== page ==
Despite its limited scope, both a relatively useful reference and a gee-whiz compendium of cool speed facts.

READ REVIEW

FULL SPEED AHEAD!

HOW FAST THINGS GO

This retro-designed information book has a simple intention: to compare things that go at different speeds.

The left-hand page of each spread displays a speed in large type, and on each facing page, animals and vehicles that travel at that speed are illustrated. The speeds go up incrementally from 0.3 kph (sea horse and Galápagos tortoise) to 100,000 kph (shooting star). (English conversions are provided in smaller type.) The “wow” factor is predictably large, and animals often come off as well or better than machines; the humble swift can fly at 200 kph, the same speed as an MD500 helicopter, and a frigate bird can fly as fast as a Formula 1 race car (350 kph). Readers hungry for more than the bare-bones information offered in the spreads can consult the backmatter, which comprises technical descriptions of each vehicle or animal described. There are many nifty factoids that kids will savor, such as the fact that the Earth spins at a mind-blowing average speed of 1,670 kph! The book's French origins are evident; along with the metric units, some vehicles may be unfamiliar to American readers. Nevertheless, the strong, bright graphics and clean lines make the information readily accessible and easy for young children to grasp.

Despite its limited scope, both a relatively useful reference and a gee-whiz compendium of cool speed facts. (Informational picture book. 5-10)

Pub Date: Nov. 4, 2014

ISBN: 978-1-4197-1338-5

Page Count: 64

Publisher: Abrams

Review Posted Online: Sept. 3, 2014

Kirkus Reviews Issue: Oct. 1, 2014

Did you like this book?

No Comments Yet

Earnest and silly by turns, it doesn’t quite capture the attention or the imagination, although surely its heart is in the...

ROSIE REVERE, ENGINEER

Rhymed couplets convey the story of a girl who likes to build things but is shy about it. Neither the poetry nor Rosie’s projects always work well.

Rosie picks up trash and oddments where she finds them, stashing them in her attic room to work on at night. Once, she made a hat for her favorite zookeeper uncle to keep pythons away, and he laughed so hard that she never made anything publicly again. But when her great-great-aunt Rose comes to visit and reminds Rosie of her own past building airplanes, she expresses her regret that she still has not had the chance to fly. Great-great-aunt Rose is visibly modeled on Rosie the Riveter, the iconic, red-bandanna–wearing poster woman from World War II. Rosie decides to build a flying machine and does so (it’s a heli-o-cheese-copter), but it fails. She’s just about to swear off making stuff forever when Aunt Rose congratulates her on her failure; now she can go on to try again. Rosie wears her hair swooped over one eye (just like great-great-aunt Rose), and other figures have exaggerated hairdos, tiny feet and elongated or greatly rounded bodies. The detritus of Rosie’s collections is fascinating, from broken dolls and stuffed animals to nails, tools, pencils, old lamps and possibly an erector set. And cheddar-cheese spray.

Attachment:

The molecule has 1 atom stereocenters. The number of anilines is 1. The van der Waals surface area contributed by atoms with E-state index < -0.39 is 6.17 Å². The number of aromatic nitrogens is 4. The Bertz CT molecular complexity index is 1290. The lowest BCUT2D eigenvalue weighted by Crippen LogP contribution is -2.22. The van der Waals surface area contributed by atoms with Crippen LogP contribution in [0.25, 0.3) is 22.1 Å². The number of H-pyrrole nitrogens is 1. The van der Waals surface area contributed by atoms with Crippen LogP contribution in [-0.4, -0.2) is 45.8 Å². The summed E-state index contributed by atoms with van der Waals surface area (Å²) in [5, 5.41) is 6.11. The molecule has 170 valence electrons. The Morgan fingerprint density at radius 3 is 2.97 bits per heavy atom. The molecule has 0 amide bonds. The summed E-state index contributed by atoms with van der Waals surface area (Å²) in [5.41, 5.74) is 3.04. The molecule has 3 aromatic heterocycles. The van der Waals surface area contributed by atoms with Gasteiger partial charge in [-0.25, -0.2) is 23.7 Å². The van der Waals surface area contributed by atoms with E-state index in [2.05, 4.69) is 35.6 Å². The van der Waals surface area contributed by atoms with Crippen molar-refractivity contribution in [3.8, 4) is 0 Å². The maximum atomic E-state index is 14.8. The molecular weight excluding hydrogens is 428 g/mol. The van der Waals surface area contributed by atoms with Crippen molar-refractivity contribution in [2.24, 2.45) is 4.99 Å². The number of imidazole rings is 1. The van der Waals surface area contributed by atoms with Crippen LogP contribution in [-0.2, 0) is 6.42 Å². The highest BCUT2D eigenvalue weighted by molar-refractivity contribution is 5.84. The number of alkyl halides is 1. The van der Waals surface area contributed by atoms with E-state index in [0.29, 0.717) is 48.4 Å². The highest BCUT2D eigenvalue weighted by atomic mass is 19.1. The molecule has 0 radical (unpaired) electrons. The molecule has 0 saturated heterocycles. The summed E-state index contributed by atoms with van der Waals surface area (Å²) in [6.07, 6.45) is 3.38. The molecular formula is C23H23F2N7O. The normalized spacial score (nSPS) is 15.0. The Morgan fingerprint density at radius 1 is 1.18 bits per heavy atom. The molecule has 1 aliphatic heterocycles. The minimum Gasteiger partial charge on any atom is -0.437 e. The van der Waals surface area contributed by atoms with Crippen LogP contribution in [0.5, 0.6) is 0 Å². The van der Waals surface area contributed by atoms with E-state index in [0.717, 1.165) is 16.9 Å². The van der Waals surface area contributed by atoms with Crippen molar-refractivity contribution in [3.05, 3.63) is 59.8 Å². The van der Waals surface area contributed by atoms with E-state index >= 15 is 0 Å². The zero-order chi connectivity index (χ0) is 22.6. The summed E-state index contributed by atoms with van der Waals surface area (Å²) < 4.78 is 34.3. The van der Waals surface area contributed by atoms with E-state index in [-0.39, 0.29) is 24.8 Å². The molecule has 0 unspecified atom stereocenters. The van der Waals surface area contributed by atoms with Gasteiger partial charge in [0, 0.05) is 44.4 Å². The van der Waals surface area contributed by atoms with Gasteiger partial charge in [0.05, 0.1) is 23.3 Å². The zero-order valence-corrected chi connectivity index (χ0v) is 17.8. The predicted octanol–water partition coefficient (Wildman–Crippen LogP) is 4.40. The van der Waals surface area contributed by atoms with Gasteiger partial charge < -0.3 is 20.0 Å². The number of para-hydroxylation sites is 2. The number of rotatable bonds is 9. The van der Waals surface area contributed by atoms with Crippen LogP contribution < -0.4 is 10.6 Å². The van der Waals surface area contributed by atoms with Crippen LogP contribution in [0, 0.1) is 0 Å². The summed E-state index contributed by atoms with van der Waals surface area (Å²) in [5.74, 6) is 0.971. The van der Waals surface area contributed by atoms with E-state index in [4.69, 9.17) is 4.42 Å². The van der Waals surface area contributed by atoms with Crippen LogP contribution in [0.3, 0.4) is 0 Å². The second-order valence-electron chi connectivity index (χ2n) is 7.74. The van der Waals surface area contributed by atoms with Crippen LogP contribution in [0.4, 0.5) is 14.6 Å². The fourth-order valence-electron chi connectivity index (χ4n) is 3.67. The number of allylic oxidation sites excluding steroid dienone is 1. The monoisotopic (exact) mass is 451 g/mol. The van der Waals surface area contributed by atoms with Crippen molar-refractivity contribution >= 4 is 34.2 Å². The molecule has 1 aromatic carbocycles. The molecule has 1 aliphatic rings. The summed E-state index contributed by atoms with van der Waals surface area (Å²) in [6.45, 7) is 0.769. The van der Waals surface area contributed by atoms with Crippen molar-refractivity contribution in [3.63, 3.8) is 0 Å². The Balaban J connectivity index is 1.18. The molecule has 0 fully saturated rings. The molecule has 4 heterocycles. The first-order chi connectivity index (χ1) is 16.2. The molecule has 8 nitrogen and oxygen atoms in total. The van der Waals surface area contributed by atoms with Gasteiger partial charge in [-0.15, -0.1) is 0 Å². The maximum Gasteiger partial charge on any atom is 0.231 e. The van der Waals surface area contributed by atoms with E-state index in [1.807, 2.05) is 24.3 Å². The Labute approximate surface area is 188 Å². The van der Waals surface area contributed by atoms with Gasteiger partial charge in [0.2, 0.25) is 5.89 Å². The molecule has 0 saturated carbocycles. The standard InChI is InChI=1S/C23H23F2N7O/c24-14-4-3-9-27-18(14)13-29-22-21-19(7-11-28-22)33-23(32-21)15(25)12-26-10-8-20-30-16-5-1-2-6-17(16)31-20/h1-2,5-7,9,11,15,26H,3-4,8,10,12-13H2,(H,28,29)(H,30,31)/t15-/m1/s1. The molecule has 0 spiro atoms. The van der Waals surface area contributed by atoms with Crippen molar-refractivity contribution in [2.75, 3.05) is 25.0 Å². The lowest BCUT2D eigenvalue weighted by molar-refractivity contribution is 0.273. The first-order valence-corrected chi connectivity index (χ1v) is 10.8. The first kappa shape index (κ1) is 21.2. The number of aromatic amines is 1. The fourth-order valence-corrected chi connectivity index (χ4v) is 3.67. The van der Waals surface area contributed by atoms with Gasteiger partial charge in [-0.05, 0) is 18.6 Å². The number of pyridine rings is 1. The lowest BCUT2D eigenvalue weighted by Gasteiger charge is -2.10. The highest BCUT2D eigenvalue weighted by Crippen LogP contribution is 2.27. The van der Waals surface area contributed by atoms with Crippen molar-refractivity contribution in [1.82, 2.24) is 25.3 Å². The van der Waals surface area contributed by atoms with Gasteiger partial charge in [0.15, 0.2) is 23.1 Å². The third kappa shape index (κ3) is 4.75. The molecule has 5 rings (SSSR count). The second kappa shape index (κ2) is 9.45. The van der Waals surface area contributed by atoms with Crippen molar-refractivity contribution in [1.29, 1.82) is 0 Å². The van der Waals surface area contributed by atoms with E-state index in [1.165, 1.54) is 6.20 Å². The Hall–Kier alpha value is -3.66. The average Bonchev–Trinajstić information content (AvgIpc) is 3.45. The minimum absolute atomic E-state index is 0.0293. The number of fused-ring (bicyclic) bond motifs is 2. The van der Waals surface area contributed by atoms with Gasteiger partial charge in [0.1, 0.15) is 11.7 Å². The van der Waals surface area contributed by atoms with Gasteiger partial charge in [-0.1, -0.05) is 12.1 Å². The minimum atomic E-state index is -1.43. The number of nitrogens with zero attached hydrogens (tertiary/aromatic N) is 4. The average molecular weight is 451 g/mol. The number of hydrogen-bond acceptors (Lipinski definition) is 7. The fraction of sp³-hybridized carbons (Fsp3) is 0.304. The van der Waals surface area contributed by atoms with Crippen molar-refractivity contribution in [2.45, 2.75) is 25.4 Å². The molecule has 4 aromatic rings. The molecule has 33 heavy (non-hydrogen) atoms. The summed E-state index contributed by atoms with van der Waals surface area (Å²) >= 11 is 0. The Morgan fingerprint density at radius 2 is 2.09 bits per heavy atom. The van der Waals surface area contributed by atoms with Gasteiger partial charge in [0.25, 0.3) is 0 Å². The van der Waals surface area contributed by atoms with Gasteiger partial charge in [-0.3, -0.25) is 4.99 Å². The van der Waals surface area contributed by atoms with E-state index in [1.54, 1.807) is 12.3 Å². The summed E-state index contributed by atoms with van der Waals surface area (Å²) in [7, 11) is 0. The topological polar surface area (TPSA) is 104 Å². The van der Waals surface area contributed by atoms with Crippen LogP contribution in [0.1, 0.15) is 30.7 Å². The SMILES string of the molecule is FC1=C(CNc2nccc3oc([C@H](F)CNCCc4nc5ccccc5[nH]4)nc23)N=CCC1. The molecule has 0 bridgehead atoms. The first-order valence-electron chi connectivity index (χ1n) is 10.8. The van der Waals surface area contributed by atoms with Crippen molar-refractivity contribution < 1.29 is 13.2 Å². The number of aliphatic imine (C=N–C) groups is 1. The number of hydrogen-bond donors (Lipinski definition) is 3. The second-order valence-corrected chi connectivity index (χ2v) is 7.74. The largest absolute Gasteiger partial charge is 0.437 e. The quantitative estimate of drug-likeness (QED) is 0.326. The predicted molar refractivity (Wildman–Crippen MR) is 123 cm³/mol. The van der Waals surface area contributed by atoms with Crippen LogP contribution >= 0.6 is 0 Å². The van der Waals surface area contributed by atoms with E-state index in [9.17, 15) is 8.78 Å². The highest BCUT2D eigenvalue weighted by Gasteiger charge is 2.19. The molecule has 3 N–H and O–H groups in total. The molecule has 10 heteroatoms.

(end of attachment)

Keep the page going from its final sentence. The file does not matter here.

Earnest and silly by turns, it doesn’t quite capture the attention or the imagination, although surely its heart is in the right place. (historical note) (Picture book. 5-7)

Pub Date: Sept. 3, 2013

ISBN: 978-1-4197-0845-9

Page Count: 32

Publisher: Abrams

Review Posted Online: July 17, 2013

Kirkus Reviews Issue: Aug. 1, 2013

Did you like this book?

No Comments Yet

A fair choice, but it may need some support to really blast off.

TINY LITTLE ROCKET

This rocket hopes to take its readers on a birthday blast—but there may or may not be enough fuel.

Once a year, a one-seat rocket shoots out from Earth. Why? To reveal a special congratulatory banner for a once-a-year event. The second-person narration puts readers in the pilot’s seat and, through a (mostly) ballad-stanza rhyme scheme (abcb), sends them on a journey toward the sun, past meteors, and into the Kuiper belt. The final pages include additional information on how birthdays are measured against the Earth’s rotations around the sun. Collingridge aims for the stars with this title, and he mostly succeeds. The rhyme scheme flows smoothly, which will make listeners happy, but the illustrations (possibly a combination of paint with digital enhancements) may leave the viewers feeling a little cold. The pilot is seen only with a 1960s-style fishbowl helmet that completely obscures the face, gender, and race by reflecting the interior of the rocket ship. This may allow readers/listeners to picture themselves in the role, but it also may divest them of any emotional connection to the story. The last pages—the backside of a triple-gatefold spread—label the planets and include Pluto. While Pluto is correctly labeled as a dwarf planet, it’s an unusual choice to include it but not the other dwarfs: Ceres, Eris, etc. The illustration also neglects to include the asteroid belt or any of the solar system’s moons.

A fair choice, but it may need some support to really blast off. (Picture book. 6-8)

Pub Date: July 31, 2018

ISBN: 978-1-338-18949-0

Page Count: 32

Publisher: David Fickling/Phoenix/Scholastic

Review Posted Online: April 16, 2018

Kirkus Reviews Issue: May 1, 2018

Did you like this book?

No Comments Yet
more